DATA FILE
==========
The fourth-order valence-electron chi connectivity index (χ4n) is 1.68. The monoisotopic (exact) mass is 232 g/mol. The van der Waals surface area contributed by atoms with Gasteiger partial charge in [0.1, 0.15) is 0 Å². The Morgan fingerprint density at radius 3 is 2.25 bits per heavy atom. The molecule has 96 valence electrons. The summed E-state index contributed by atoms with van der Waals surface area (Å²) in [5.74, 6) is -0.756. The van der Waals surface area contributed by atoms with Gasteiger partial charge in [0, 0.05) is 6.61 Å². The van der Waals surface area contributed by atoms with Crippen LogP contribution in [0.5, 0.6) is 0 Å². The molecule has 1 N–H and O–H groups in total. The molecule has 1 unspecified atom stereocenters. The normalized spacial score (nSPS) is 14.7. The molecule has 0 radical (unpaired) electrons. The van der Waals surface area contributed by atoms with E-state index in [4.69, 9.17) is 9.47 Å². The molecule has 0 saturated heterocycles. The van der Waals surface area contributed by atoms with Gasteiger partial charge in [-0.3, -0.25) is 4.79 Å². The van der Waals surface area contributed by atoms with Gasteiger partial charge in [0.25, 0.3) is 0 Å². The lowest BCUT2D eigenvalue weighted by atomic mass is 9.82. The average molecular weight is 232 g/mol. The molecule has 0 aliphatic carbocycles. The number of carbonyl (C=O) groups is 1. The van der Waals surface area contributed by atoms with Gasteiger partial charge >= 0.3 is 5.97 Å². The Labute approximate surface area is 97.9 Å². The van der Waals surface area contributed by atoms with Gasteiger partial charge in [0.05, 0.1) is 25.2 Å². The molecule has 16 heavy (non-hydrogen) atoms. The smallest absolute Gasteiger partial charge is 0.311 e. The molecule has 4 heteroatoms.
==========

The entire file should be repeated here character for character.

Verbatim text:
The fourth-order valence-electron chi connectivity index (χ4n) is 1.68. The monoisotopic (exact) mass is 232 g/mol. The van der Waals surface area contributed by atoms with Gasteiger partial charge in [0.1, 0.15) is 0 Å². The Morgan fingerprint density at radius 3 is 2.25 bits per heavy atom. The molecule has 96 valence electrons. The summed E-state index contributed by atoms with van der Waals surface area (Å²) in [5.74, 6) is -0.756. The van der Waals surface area contributed by atoms with Gasteiger partial charge in [0, 0.05) is 6.61 Å². The van der Waals surface area contributed by atoms with Crippen LogP contribution in [0.5, 0.6) is 0 Å². The molecule has 1 N–H and O–H groups in total. The molecule has 1 unspecified atom stereocenters. The normalized spacial score (nSPS) is 14.7. The molecule has 0 radical (unpaired) electrons. The van der Waals surface area contributed by atoms with E-state index in [4.69, 9.17) is 9.47 Å². The molecule has 0 saturated heterocycles. The van der Waals surface area contributed by atoms with Gasteiger partial charge in [-0.3, -0.25) is 4.79 Å². The van der Waals surface area contributed by atoms with Gasteiger partial charge in [0.25, 0.3) is 0 Å². The lowest BCUT2D eigenvalue weighted by atomic mass is 9.82. The average molecular weight is 232 g/mol. The molecule has 0 aliphatic carbocycles. The number of carbonyl (C=O) groups is 1. The van der Waals surface area contributed by atoms with Gasteiger partial charge >= 0.3 is 5.97 Å². The Labute approximate surface area is 97.9 Å². The van der Waals surface area contributed by atoms with Gasteiger partial charge in [0.05, 0.1) is 25.2 Å². The molecule has 16 heavy (non-hydrogen) atoms. The smallest absolute Gasteiger partial charge is 0.311 e. The molecule has 4 heteroatoms.